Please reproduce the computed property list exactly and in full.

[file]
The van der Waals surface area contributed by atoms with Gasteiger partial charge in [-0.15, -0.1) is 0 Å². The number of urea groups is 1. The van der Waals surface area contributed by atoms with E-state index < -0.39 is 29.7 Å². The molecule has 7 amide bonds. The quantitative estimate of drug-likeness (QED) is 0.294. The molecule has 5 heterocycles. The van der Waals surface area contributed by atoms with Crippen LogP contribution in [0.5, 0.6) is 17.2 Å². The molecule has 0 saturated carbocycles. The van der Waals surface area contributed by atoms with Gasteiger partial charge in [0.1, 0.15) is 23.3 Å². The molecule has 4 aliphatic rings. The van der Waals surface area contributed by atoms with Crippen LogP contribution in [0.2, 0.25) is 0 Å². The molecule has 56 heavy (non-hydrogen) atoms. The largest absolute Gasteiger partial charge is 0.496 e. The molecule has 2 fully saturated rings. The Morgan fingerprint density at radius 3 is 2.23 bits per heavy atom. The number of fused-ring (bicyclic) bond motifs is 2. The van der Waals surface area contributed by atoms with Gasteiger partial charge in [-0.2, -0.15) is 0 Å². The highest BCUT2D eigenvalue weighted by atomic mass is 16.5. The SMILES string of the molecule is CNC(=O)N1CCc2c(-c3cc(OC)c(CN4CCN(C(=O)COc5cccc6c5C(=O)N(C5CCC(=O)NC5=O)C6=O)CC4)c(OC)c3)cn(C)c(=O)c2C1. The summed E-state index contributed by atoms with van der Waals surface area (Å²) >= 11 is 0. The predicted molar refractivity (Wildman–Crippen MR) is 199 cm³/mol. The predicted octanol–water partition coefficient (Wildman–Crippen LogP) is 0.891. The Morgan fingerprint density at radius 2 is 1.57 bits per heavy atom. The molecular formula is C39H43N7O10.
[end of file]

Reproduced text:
The van der Waals surface area contributed by atoms with Gasteiger partial charge in [-0.15, -0.1) is 0 Å². The number of urea groups is 1. The van der Waals surface area contributed by atoms with E-state index < -0.39 is 29.7 Å². The molecule has 7 amide bonds. The quantitative estimate of drug-likeness (QED) is 0.294. The molecule has 5 heterocycles. The van der Waals surface area contributed by atoms with Crippen LogP contribution in [0.5, 0.6) is 17.2 Å². The molecule has 0 saturated carbocycles. The van der Waals surface area contributed by atoms with Gasteiger partial charge in [0.1, 0.15) is 23.3 Å². The molecule has 4 aliphatic rings. The van der Waals surface area contributed by atoms with Crippen LogP contribution in [0.2, 0.25) is 0 Å². The molecule has 56 heavy (non-hydrogen) atoms. The largest absolute Gasteiger partial charge is 0.496 e. The molecule has 2 fully saturated rings. The Morgan fingerprint density at radius 3 is 2.23 bits per heavy atom. The number of fused-ring (bicyclic) bond motifs is 2. The van der Waals surface area contributed by atoms with Gasteiger partial charge in [-0.2, -0.15) is 0 Å². The highest BCUT2D eigenvalue weighted by atomic mass is 16.5. The SMILES string of the molecule is CNC(=O)N1CCc2c(-c3cc(OC)c(CN4CCN(C(=O)COc5cccc6c5C(=O)N(C5CCC(=O)NC5=O)C6=O)CC4)c(OC)c3)cn(C)c(=O)c2C1. The summed E-state index contributed by atoms with van der Waals surface area (Å²) >= 11 is 0. The predicted molar refractivity (Wildman–Crippen MR) is 199 cm³/mol. The predicted octanol–water partition coefficient (Wildman–Crippen LogP) is 0.891. The Morgan fingerprint density at radius 2 is 1.57 bits per heavy atom. The molecular formula is C39H43N7O10.